Biomedical Sciences, Biomed Biopharm Res., 2022; 19(2):1-6
Antiphospholipid Syndrome (Clinical case)
Bruno Sousa 1,2,3
1School of Sciences and Health Technologies, Universidade Lusófona de Humanidades e Tecnologias, Lisboa, Portugal
2CBIOS – Universidade Lusófona's Research Center for Biosciences and Health Technologies, Lisboa, Portugal
3Health Service of Autonomous Region of Madeira, Madeira, Portugal
40-year-old woman, unemployed. She sought Nutrition Consultation for nutritional control, as she was taking oral anticoagulant therapy. No other pathologies requiring nutritional therapy, but she wanted to lose a little weight.
She is followed in the Thrombophilia Consultation for Antiphospholipid Syndrome (APS) for mutation of the prothrombin gene in heterozygosity. She takes warfarin as an oral anticoagulant, with INR (International Normalized Ratio) control.
Keywords: International Normalized Ratio, nutritional intervention, vitamin K, Antiphospholipid Syndrome, warfarin
Received: 11/08/2022; Accepted: 30/10/2022
Weight: 58.6 kg
Height: 157 cm
BMI: 23.8 kg/m2
Waist circumference: 76 cm
Body composition assessment (TANITA TBF 300®)
Body fat: 27.5%
Fat mass: 16.1 kg
Fat-free mass: 42.5 kg
Total body water: 31.1 kg
Leukocytes: 4.9 10^3/μL (4.2 – 10.8)
Erythrocytes: 4.83 10^6/μL (3.91 – 5.07)
Hemoglobin: 13.3g/dL (11.9 – 14.9)
Hematocrit: 38.9% (34.0 - 44.0)
Platelets: 226.0 10^3/μL (144 – 440)
Prothrombin time: 31.0 sec (9.4-12.5)
INR: 2.62 (0.9-1.2)
PTT seg: 43seg (25-37)
Fibrinogen: 217.0mg/dl (200.0 – 393.0)
Lupus antic. – Ratio: 0,99 (<=1,20)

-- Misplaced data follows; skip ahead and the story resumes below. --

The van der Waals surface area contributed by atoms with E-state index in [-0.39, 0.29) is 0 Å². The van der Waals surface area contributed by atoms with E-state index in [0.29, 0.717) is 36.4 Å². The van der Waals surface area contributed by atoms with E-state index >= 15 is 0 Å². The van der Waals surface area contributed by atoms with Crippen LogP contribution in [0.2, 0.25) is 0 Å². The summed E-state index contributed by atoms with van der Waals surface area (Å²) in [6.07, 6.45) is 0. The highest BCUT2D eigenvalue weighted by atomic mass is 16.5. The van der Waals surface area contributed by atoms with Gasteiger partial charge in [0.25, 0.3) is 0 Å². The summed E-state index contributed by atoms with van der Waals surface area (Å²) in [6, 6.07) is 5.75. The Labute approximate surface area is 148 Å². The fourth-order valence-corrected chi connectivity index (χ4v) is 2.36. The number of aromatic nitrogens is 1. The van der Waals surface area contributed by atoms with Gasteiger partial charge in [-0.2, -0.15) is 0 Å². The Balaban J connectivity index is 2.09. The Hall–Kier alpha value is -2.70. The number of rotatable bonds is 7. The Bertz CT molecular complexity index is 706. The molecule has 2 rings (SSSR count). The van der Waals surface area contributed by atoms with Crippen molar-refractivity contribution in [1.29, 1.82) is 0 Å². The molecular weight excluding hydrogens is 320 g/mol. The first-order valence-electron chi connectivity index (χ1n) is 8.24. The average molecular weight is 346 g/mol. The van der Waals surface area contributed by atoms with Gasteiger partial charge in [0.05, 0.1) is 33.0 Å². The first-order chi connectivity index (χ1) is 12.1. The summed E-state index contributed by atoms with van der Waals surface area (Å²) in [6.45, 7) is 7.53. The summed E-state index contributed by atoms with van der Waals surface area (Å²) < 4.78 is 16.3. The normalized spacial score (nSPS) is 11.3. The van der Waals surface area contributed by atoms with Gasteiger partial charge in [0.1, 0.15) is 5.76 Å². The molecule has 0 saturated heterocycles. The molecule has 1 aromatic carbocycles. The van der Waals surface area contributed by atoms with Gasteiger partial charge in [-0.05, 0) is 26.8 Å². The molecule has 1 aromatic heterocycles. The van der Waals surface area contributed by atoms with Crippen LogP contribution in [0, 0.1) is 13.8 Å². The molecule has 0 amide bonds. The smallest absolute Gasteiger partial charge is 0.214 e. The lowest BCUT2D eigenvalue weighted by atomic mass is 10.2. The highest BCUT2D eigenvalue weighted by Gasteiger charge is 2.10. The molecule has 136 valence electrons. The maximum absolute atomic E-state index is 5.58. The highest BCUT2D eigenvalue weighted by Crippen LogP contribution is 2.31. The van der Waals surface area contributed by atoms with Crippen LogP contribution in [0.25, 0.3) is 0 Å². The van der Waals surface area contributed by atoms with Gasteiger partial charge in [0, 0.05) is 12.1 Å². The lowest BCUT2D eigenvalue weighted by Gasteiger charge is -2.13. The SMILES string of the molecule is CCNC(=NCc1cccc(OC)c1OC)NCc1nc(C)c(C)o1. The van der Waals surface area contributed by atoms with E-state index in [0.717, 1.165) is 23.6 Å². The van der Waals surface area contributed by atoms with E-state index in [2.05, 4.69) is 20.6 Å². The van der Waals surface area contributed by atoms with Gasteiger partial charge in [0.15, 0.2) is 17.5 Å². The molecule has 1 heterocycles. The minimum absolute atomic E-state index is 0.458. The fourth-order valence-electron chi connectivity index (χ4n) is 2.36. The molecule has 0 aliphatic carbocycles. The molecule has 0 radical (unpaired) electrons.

Silica Clotting Time – Ratio: 0,99 (<=1.16)
Glucose: 96 mg/dL (74.0 - 106.0)
Urea: 17 mg/dL (16.6 – 48.5)
Creatinine: 0.61 mg/dL (0.50 – 0.90)
Sodium: 138.0 mEq/L (136 - 145)
Potassium: 3.90 mEq/L (3.5 – 5.10)
Chlorine: 102.0 mEq/L (98-107)
Total cholesterol: 178 mg/dL (<200.0)
HDL cholesterol: 56.0 mg/dL (>45.0)
LDL cholesterol: 99.4 mg/dL (<100.0)
Triglycerides: 113.0 mg/dL (<150.0)
Alanine Aminotransferase: 16.9 U/L (<=33)
Aspartate Aminotransferase: 15.0 U/L (<=32)
Gamaglutamyltransferase: 6.0 U/L (5.0 – 36.0)
Anti-nuclear antibodies (ANA): Negative
Screen ENA’s: 0.3 (<10)
Ac. Anti-dsDNA, IgG: 0.0 GPL/mL (<10)
Ac. Anti-cardiolipinas, IgG: 0.0 GPL/mL (<10)
Ac. Anti-cardiolipinas, IgM: 7.0 MPL/mL (<10)
Ac. Anti-Beta-2 Glicoproteína I, IgG: 0.0 UA/mL (<10)
Ac. Anti-Beta-2 Glicoproteína I, IgM: 11.4 UA/mL (<10)
- Prothrombin gene mutation in heterozygosity
- Repeat abortions (2nd trimester fetal death + abortion at 6th week of pregnancy)
- Has one 9 year old child and another four months old
Warfarin (variable - depending on INR)
Intestinal transit: regular
Wake up at 8 am
Lunch: 2 pm
Dish: Half a plate of white rice or pasta + meat or fish (120 g) + vegetables (about 100 g)
Dessert: 1 medium piece of fruit
Water to drink
Afternoon snack: 5 pm
1 medium piece of fruit
1 plain or flavoured yoghurt
4 tablespoons of oat flakes
Dinner: 8:30 pm
Identical to lunch
Goes to bed at 11 pm
Water consumption: approximately 1.5 litres per day
Alcohol habits: Sporadic use at parties
Smoking habits: Does not smoke
Environment, behaviour and social
She is married and lives with her husband and two children.
She spends most of her time at home, where she has most of her meals, but mentions that she also has some social gatherings, where the food offered is more diverse. On weekends, she has some meals in restaurants.
She likes sweets and mentions that she takes care with the preparation of food, opting for a healthy preparation.
She is sedentary, although she does go for some walks, but not routinely.
1. What is Antiphospholipid Syndrome?
2. What is the treatment for Antiphospholipid Syndrome?
3. In cases where warfarin is the treatment, should there be restrictions on the intake of food rich in vitamin K?
4. What is the role of the Nutritionist in these patients treated with warfarin?
5. Is a diet rich in calcium important in the nutritional intervention for this syndrome?